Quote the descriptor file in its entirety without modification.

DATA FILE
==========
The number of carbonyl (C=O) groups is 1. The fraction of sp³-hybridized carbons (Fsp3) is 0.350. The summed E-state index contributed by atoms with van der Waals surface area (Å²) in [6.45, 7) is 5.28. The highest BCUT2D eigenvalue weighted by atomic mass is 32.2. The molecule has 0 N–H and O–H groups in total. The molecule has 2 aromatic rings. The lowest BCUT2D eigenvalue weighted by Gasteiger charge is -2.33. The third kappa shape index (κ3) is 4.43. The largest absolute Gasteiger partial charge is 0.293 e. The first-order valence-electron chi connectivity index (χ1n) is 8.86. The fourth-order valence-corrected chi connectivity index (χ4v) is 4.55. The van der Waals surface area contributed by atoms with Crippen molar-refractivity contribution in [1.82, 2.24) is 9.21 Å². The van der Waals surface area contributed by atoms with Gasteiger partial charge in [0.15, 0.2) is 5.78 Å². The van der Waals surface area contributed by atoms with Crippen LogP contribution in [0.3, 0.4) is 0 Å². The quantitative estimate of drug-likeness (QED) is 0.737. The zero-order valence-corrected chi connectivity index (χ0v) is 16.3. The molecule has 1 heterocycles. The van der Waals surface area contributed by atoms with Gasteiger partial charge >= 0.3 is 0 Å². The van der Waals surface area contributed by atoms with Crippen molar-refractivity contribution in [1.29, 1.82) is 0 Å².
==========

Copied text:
The number of carbonyl (C=O) groups is 1. The fraction of sp³-hybridized carbons (Fsp3) is 0.350. The summed E-state index contributed by atoms with van der Waals surface area (Å²) in [6.45, 7) is 5.28. The highest BCUT2D eigenvalue weighted by atomic mass is 32.2. The molecule has 0 N–H and O–H groups in total. The molecule has 2 aromatic rings. The lowest BCUT2D eigenvalue weighted by Gasteiger charge is -2.33. The third kappa shape index (κ3) is 4.43. The largest absolute Gasteiger partial charge is 0.293 e. The first-order valence-electron chi connectivity index (χ1n) is 8.86. The fourth-order valence-corrected chi connectivity index (χ4v) is 4.55. The van der Waals surface area contributed by atoms with Crippen molar-refractivity contribution in [1.82, 2.24) is 9.21 Å². The van der Waals surface area contributed by atoms with Gasteiger partial charge in [0.15, 0.2) is 5.78 Å². The van der Waals surface area contributed by atoms with Crippen LogP contribution in [0.3, 0.4) is 0 Å². The quantitative estimate of drug-likeness (QED) is 0.737. The zero-order valence-corrected chi connectivity index (χ0v) is 16.3. The molecule has 1 heterocycles. The van der Waals surface area contributed by atoms with Gasteiger partial charge >= 0.3 is 0 Å². The van der Waals surface area contributed by atoms with Crippen molar-refractivity contribution in [1.29, 1.82) is 0 Å².